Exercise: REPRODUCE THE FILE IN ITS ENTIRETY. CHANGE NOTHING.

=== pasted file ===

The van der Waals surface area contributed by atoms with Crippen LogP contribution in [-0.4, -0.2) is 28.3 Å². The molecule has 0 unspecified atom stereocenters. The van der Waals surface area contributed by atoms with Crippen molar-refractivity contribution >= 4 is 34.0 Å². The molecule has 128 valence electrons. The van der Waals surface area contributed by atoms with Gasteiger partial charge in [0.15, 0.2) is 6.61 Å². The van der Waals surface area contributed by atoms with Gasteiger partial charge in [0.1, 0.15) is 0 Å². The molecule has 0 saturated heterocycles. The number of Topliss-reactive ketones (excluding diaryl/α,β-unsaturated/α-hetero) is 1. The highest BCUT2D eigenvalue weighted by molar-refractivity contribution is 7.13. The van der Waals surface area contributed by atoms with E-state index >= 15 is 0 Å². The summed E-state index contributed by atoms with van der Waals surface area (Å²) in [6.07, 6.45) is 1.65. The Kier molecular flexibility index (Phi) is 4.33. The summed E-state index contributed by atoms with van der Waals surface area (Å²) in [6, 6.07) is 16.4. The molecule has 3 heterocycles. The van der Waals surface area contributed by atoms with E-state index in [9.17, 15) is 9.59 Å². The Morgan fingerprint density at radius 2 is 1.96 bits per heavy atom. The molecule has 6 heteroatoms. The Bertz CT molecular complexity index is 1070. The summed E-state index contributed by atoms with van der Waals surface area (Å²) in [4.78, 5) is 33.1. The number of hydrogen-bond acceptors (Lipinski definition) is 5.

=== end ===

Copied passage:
The van der Waals surface area contributed by atoms with Crippen LogP contribution in [-0.4, -0.2) is 28.3 Å². The molecule has 0 unspecified atom stereocenters. The van der Waals surface area contributed by atoms with Crippen molar-refractivity contribution >= 4 is 34.0 Å². The molecule has 128 valence electrons. The van der Waals surface area contributed by atoms with Gasteiger partial charge in [0.15, 0.2) is 6.61 Å². The van der Waals surface area contributed by atoms with Gasteiger partial charge in [0.1, 0.15) is 0 Å². The molecule has 0 saturated heterocycles. The number of Topliss-reactive ketones (excluding diaryl/α,β-unsaturated/α-hetero) is 1. The highest BCUT2D eigenvalue weighted by molar-refractivity contribution is 7.13. The van der Waals surface area contributed by atoms with E-state index >= 15 is 0 Å². The summed E-state index contributed by atoms with van der Waals surface area (Å²) in [6.07, 6.45) is 1.65. The Kier molecular flexibility index (Phi) is 4.33. The summed E-state index contributed by atoms with van der Waals surface area (Å²) in [6, 6.07) is 16.4. The molecule has 3 heterocycles. The van der Waals surface area contributed by atoms with E-state index in [9.17, 15) is 9.59 Å². The Morgan fingerprint density at radius 2 is 1.96 bits per heavy atom. The molecule has 6 heteroatoms. The Bertz CT molecular complexity index is 1070. The summed E-state index contributed by atoms with van der Waals surface area (Å²) in [4.78, 5) is 33.1. The number of hydrogen-bond acceptors (Lipinski definition) is 5.